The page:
One particularly telling conversation between John and Paul was picked up with a hidden microphone. Paul was acknowledging that John had always been the leader of the band, but Paul was the second in command and he knew that he could be overbearing. He also acknowledged that everyone had their ideas (and good ones) about what they did in the studio. Someday, they would all get the chance to play their music the way they wanted to. Most of the time, however, Paul’s chair was facing the other three, so he looked in charge whether he was or not.
While, I would have thought Yoko's position of being joined at the hip with John, would have been distracting, but maybe there has been made too much of it in history. Linda McCartney and Paul's daughter Mary were in the studio; George had the Hare Krishnas chanting in the corner; Maureen was there several days with Ringo. There seemed to be a revolving door with people coming and going throughout.
Paul: Ever the people pleaser, he seemed to have taken over the leadership role in the band regardless of his earlier comments. He had a vision for what he wanted the album to be. He had ideas of what/where the final concert should be even if he could not express his vision well enough to sell it to the group.
Even though the songs he brought with him to the sessions were nothing but skeletons, he knew the feel that he wanted even if he did not have the lyrics, melody or chords tied down. When asked at one point, how he liked to write songs (guitar/piano/both), he started playing In the Backseat of My Car. He said that it had come to him the night before while playing piano. This song which is one of my favorites from Paul's solo career, was almost fully developed and could have been recorded that day.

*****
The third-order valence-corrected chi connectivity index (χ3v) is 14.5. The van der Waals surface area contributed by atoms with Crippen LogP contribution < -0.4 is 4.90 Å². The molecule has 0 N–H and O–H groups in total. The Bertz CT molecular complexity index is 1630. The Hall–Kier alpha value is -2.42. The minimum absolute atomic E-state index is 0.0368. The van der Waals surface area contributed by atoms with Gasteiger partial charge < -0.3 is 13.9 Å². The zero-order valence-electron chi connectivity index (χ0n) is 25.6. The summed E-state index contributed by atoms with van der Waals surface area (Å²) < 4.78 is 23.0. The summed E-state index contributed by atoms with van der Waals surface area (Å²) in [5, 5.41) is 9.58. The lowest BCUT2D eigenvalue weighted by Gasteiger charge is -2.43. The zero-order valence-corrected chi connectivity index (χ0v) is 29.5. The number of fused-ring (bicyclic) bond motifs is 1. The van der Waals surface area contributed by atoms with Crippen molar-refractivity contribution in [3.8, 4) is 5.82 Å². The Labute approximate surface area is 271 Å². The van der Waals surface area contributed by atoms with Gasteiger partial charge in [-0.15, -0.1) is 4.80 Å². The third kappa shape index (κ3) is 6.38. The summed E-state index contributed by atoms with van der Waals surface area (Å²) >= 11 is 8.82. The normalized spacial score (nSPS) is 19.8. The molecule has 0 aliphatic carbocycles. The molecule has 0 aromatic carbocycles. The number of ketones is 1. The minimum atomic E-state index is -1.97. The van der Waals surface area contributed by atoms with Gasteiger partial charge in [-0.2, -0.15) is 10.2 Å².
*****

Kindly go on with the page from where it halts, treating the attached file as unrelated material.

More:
On the day that neither John nor George showed, there was a great conversation between Ringo, Paul, Linda, Neil, Mal, and Glyn. Paul was defending John. He was saying that no one had the right to tell John about Yoko. He stated that he knew if it came down to making a choice between the Beatles and Yoko, John would choose Yoko. He ended his monologue with "and then there were two.” (referencing that only he and Ringo had shown up that day).
Capturing the Past: Before the Beatles were the Beatles, they would hang out at the Jacaranda club owned by Allan Williams (Allan became the band's first booking agent and manager). They would paint and do odd jobs for which Allan's wife would fix them jelly or bacon butties (toast with jelly or bacon). It was noteworthy to see plates full of toast sitting around during the Get Back sessions. They were drinking Champaign but had obviously not lost their taste for the sandwiches that had been their pay fifteen years earlier.
The old saying of “you can’t go back home” was evident. Even though Paul’s vision was to capture the recording process as they went back to their “roots”, so much had changed. George Martin’s role in the recording process seemed to be almost non-existent. The engineering expertise of Geoff Emerick was gone. They now had the luxury of writing and recording of at the same time, but there was no adult supervision, nor had there been since Brian Epstein had died.
The transition from Vox and Rickenbacker was almost complete by the time the Let It Be sessions started. The days of George's Gretsch Tennessean and twelve string Rickenbacker were gone. Paul's Hofner bass and John's refinished Casino were the last remnants of their old instruments, most of their new instruments reflected a new direction and a new sound.